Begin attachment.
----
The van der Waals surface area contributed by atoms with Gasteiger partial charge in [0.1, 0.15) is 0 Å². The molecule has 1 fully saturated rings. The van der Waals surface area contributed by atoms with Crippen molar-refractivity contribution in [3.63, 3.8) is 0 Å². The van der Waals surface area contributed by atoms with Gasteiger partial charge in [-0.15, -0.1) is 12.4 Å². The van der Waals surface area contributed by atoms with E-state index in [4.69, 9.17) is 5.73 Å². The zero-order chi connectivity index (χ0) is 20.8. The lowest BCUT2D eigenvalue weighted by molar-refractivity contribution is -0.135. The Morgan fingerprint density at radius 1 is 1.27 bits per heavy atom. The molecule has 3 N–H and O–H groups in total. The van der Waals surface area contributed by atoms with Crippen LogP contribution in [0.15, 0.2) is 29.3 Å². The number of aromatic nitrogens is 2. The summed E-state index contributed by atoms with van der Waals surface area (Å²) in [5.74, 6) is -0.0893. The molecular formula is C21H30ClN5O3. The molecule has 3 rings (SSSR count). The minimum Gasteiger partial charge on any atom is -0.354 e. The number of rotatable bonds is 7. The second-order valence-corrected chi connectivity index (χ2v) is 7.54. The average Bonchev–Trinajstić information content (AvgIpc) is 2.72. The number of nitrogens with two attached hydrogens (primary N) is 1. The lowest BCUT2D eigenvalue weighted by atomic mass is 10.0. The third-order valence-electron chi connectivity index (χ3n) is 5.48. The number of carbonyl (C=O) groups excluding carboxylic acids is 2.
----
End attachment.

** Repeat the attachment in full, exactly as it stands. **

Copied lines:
The van der Waals surface area contributed by atoms with Gasteiger partial charge in [0.1, 0.15) is 0 Å². The molecule has 1 fully saturated rings. The van der Waals surface area contributed by atoms with Crippen molar-refractivity contribution in [3.63, 3.8) is 0 Å². The van der Waals surface area contributed by atoms with Gasteiger partial charge in [-0.15, -0.1) is 12.4 Å². The van der Waals surface area contributed by atoms with E-state index in [4.69, 9.17) is 5.73 Å². The zero-order chi connectivity index (χ0) is 20.8. The lowest BCUT2D eigenvalue weighted by molar-refractivity contribution is -0.135. The Morgan fingerprint density at radius 1 is 1.27 bits per heavy atom. The molecule has 3 N–H and O–H groups in total. The van der Waals surface area contributed by atoms with Crippen LogP contribution in [0.15, 0.2) is 29.3 Å². The number of aromatic nitrogens is 2. The summed E-state index contributed by atoms with van der Waals surface area (Å²) in [5.74, 6) is -0.0893. The molecular formula is C21H30ClN5O3. The molecule has 3 rings (SSSR count). The minimum Gasteiger partial charge on any atom is -0.354 e. The number of rotatable bonds is 7. The second-order valence-corrected chi connectivity index (χ2v) is 7.54. The average Bonchev–Trinajstić information content (AvgIpc) is 2.72. The number of nitrogens with two attached hydrogens (primary N) is 1. The lowest BCUT2D eigenvalue weighted by atomic mass is 10.0. The third-order valence-electron chi connectivity index (χ3n) is 5.48. The number of carbonyl (C=O) groups excluding carboxylic acids is 2.